During run-time of a menu driven program, I want the user to see what option the user has entered. Something like this :-

[OUTPUT]
.
.
.
Enter Option : [1] <- [I]User given[/I]

Press Any Key To Continue ... [_] <- [I]Blinking Cursor[/I]
.
.
.
[/OUTPUT]

After I hit enter, the program will continue as usual.

My requirements

  • The code should be compiler independent
  • Should be a one-liner
  • Should not utilize a separate variable

The list is according to my priority. If No. 1 fails, No. 2 should not fail. If No. 2 fails, No. 3 should not fail. If No. 3 fails, then i have nothing more to say

I once tried something like this,

int n;
printf("Enter Any Number & Then Press Enter To Continue ... ");
scanf("%d", &n);

But this looks ugly and I had to use a separate variable.
So, in a nutshell, I'm looking for an alternate of the non-standard
getch();

>>But this looks ugly and I had to use a separate variable.

I think that looks beautiful. In fact you can just make a function that does that, and so it will be in a sense a one liner.

I don't think there is a standard implementation of getch in C

Ya, mine is a one-liner but it failed the last point on my list. So I was wondering whether there was any other alternative ...
Thanks for the "function" though ...

You do not actually have to save the variable anywhere:

printf("Enter Any Number & Then Press Enter To Continue ... ");
scanf("%*d");

Or this:

printf("Press Enter To Continue ... ");
scanf("%*[^\n]");

The first scanf() reads one integer and discards it. The second reads input from keyboard until newline is found, then discards everything.
http://linux.die.net/man/3/scanf

>So, in a nutshell, I'm looking for an alternate of the non-standard getch();
Unfortunately, you can't do it in one line without making some assumptions or rolling the whole thing up into a function. Assuming you want to convert this program:

#include <stdio.h>
#include <conio.h>

int main ( void )
{
  puts ( "Hello, world!" );

  fputs ( "Press [Enter] to continue . . .", stdout );
  fflush ( stdout );
  getch(); /* Not portable, we want to replace this line */
  
  return 0;
}

This is the equivalent portable program:

#include <stdio.h>

int main ( void )
{
  puts ( "Hello, world!" );

  fputs ( "Press [Enter] to continue . . .", stdout );
  fflush ( stdout );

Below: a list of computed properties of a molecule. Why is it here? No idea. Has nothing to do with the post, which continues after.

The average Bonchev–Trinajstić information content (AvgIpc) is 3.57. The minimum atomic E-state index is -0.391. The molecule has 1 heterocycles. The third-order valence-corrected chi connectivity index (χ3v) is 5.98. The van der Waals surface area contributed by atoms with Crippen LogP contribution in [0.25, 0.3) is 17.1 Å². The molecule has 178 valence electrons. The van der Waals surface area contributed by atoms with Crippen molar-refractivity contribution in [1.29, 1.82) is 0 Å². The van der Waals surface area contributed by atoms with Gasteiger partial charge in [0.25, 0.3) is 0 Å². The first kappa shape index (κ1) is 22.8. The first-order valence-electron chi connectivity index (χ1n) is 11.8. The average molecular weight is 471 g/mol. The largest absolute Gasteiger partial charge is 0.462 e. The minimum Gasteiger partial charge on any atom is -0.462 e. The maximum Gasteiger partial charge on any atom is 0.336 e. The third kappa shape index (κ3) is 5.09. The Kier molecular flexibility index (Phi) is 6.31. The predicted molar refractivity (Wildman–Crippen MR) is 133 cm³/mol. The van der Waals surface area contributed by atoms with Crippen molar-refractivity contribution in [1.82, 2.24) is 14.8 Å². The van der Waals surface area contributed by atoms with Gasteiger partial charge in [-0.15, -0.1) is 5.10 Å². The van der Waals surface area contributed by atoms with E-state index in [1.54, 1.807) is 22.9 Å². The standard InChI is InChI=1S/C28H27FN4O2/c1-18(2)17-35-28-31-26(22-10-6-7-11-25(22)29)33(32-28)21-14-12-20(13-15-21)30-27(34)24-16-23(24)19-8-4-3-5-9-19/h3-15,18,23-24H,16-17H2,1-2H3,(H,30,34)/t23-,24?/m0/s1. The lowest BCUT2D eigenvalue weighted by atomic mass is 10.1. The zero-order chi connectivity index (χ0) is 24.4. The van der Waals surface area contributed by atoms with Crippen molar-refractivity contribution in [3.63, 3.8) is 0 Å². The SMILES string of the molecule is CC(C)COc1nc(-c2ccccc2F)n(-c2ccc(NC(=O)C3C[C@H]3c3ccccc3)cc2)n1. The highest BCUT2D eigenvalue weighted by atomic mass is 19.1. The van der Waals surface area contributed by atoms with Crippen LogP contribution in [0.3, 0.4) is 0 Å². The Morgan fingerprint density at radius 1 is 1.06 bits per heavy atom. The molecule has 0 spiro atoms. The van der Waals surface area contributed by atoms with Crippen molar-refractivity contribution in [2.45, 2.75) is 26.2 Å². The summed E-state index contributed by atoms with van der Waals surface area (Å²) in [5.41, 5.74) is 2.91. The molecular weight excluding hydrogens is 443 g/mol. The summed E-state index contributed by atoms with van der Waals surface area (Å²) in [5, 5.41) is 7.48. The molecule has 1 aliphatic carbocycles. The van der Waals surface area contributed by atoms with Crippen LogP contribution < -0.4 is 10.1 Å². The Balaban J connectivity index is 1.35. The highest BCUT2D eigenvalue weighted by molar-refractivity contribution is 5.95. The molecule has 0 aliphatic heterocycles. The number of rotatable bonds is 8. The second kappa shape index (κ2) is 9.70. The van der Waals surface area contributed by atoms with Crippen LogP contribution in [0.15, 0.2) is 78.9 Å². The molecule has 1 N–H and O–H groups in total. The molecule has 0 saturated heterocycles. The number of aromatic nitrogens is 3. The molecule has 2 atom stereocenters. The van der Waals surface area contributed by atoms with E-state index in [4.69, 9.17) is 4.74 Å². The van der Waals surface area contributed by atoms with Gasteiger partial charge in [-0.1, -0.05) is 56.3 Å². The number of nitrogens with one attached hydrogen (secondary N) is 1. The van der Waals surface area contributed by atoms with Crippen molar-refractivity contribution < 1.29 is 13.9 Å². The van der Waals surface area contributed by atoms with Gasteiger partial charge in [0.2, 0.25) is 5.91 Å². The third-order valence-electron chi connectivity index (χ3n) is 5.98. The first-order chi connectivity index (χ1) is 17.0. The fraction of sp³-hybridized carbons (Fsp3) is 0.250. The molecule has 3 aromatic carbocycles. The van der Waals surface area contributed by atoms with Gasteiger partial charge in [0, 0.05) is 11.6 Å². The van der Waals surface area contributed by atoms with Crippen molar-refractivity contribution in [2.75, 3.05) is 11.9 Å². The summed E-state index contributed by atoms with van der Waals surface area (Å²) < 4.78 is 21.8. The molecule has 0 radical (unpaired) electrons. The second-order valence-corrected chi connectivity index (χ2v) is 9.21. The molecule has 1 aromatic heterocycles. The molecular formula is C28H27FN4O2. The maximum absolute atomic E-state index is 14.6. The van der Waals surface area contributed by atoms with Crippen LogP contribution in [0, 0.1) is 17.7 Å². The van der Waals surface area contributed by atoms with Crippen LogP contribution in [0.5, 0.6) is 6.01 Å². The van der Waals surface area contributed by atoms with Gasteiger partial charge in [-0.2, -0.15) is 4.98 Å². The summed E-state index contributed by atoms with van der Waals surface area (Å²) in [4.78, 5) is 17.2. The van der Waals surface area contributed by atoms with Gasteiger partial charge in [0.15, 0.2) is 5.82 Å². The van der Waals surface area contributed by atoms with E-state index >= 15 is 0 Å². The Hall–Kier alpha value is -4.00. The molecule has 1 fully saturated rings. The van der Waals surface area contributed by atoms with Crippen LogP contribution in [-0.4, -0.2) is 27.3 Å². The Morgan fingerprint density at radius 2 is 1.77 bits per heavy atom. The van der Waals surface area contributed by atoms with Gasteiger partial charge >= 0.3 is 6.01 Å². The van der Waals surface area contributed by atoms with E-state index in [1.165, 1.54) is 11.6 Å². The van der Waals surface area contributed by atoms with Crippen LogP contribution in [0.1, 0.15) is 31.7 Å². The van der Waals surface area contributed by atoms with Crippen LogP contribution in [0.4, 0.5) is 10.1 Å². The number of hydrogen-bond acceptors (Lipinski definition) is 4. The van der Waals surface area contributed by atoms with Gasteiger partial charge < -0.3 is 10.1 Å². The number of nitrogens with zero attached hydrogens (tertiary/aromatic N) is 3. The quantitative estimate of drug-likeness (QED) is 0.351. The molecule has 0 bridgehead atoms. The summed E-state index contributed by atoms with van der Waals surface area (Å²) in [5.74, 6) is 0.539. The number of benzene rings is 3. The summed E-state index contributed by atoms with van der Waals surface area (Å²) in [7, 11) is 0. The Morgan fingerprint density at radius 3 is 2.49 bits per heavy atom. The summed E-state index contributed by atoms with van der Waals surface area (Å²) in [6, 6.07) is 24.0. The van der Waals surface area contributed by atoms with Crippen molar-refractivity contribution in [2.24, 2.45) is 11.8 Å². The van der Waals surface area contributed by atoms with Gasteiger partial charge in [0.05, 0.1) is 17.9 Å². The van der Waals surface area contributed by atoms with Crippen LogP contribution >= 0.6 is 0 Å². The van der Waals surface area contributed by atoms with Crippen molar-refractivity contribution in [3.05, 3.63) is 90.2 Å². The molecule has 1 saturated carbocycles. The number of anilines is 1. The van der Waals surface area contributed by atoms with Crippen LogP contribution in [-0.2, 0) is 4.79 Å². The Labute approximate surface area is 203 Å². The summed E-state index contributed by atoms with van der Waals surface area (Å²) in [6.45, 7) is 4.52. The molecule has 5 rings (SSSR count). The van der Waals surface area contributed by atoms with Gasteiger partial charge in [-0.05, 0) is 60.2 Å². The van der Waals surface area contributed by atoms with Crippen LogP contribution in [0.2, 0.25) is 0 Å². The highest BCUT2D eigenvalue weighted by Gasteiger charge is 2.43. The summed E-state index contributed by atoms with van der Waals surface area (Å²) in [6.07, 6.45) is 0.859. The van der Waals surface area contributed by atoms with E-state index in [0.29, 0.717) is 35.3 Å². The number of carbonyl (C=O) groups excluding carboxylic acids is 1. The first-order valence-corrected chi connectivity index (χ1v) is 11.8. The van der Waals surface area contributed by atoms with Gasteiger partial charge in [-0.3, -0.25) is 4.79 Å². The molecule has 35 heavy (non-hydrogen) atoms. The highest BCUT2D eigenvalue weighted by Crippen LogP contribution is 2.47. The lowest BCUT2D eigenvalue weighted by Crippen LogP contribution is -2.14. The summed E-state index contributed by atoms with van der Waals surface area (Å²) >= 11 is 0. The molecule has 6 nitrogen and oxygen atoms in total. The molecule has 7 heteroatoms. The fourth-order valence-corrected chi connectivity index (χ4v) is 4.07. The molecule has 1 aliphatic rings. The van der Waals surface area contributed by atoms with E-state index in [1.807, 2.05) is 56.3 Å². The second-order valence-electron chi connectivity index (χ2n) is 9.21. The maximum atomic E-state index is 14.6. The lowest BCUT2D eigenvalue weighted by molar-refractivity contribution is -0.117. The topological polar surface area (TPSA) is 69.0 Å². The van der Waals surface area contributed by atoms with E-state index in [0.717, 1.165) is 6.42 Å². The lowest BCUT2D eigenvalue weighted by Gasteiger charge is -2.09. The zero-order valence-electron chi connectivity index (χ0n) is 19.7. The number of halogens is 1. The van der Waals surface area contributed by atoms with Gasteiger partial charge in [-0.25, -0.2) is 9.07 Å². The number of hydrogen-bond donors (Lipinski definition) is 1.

getchar();
  
  return 0;
}

There are two immediate problems with the equivalent solution:

  1. If there are any characters in the stream, getchar won't block, but getch will. This is because getchar is a part of the stdio library (and is bound to the shell) while getch reads directly from the keyboard buffer.
  2. getch will return on any single character while getchar pretty much always requires the [Enter] key to be pressed. This is because of line-oriented input from the shell.

Problem 2 isn't really a problem since you stated that you want [Enter] to be the control key for this prompt, but problem 1 is still a big problem. Unless you're careful to keep your stream clear, you may need to flush the input stream first. I gave an example of portably flushing the stream in another thread, but here it is again:

void interactive_flush ( FILE *in )
{
  /*
    Don't flush the stream if it's in an "error" state because 
    flushing clears the state. It might be needed elsewhere
  */
  if ( !feof ( in ) && !ferror ( in ) ) {
    int ch;

    /* Line-oriented: a newline or EOF marks the end of interactive input */
    do
      ch = getc ( in );
    while ( ch != '\n' && ch != EOF );

    /* The above loop could put the stream in an "error" state */
    clearerr ( in );
  }
}

Stream I/O in C can be tricky in terms of extraneous characters and flushing. It's generally better to keep your interactive stream clean by reading entire lines (fgets or something that otherwise isn't gets) and parsing them internally. That way you don't have to worry about extra characters muxing up your input logic.

Edited 6 Years Ago by Narue: n/a

Okay, one last thing Narue, when i'm using the function, what parameter will I send the the function?
I was thinking stdin but I maybe wrong but I wanted to be sure(It worked though!)
Will it be something like this ->

printf("\n\n\tPress Enter To Continue ... ");
getchar();
interactive_flush(stdin);

>I was thinking stdin
The stream in question is whatever input stream you want to clean up in a line-oriented fashion, but yes, it was written with stdin in mind.

>Will it be something like this ->
Close:

printf("\n\n\tPress Enter To Continue ... ");
interactive_flush(stdin);
getchar();

The idea is for interactive_flush to clean up any extraneous characters in the stream. Note that the order you had won't work if there's more than one extra character. getchar will read the extra character, then interactive_flush will clear out the rest without blocking. The thing that causes the program to pause is the input request waiting (blocking) for the user to type something. If something is already there to read, the request won't block.

In the correct order, interactive_flush cleans out the extra characters and then getchar blocks.

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